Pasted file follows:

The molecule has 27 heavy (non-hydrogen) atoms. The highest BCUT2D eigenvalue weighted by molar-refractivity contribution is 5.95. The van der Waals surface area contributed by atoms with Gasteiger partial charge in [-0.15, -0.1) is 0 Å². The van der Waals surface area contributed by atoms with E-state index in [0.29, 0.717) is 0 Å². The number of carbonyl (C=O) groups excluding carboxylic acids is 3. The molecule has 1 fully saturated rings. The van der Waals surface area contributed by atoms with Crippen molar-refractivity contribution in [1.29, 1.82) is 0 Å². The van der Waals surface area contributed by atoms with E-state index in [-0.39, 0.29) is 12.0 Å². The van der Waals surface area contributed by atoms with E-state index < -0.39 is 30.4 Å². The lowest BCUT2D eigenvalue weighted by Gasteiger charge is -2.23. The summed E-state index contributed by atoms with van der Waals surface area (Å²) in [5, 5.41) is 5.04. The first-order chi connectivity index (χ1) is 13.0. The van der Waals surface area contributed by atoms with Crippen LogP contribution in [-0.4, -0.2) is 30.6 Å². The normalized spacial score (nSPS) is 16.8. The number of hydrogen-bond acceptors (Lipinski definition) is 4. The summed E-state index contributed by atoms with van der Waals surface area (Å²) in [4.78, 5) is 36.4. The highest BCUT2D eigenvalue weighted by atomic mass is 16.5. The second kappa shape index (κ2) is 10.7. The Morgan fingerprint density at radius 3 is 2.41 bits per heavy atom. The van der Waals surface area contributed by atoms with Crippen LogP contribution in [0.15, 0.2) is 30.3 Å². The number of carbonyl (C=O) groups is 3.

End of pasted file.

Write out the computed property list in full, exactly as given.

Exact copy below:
The molecule has 27 heavy (non-hydrogen) atoms. The highest BCUT2D eigenvalue weighted by molar-refractivity contribution is 5.95. The van der Waals surface area contributed by atoms with Gasteiger partial charge in [-0.15, -0.1) is 0 Å². The van der Waals surface area contributed by atoms with E-state index in [0.29, 0.717) is 0 Å². The number of carbonyl (C=O) groups excluding carboxylic acids is 3. The molecule has 1 fully saturated rings. The van der Waals surface area contributed by atoms with Crippen molar-refractivity contribution in [1.29, 1.82) is 0 Å². The van der Waals surface area contributed by atoms with E-state index in [-0.39, 0.29) is 12.0 Å². The van der Waals surface area contributed by atoms with E-state index < -0.39 is 30.4 Å². The lowest BCUT2D eigenvalue weighted by Gasteiger charge is -2.23. The summed E-state index contributed by atoms with van der Waals surface area (Å²) in [5, 5.41) is 5.04. The first-order chi connectivity index (χ1) is 13.0. The van der Waals surface area contributed by atoms with Crippen LogP contribution in [-0.4, -0.2) is 30.6 Å². The normalized spacial score (nSPS) is 16.8. The number of hydrogen-bond acceptors (Lipinski definition) is 4. The summed E-state index contributed by atoms with van der Waals surface area (Å²) in [4.78, 5) is 36.4. The highest BCUT2D eigenvalue weighted by atomic mass is 16.5. The second kappa shape index (κ2) is 10.7. The Morgan fingerprint density at radius 3 is 2.41 bits per heavy atom. The van der Waals surface area contributed by atoms with Crippen LogP contribution in [0.15, 0.2) is 30.3 Å². The number of carbonyl (C=O) groups is 3.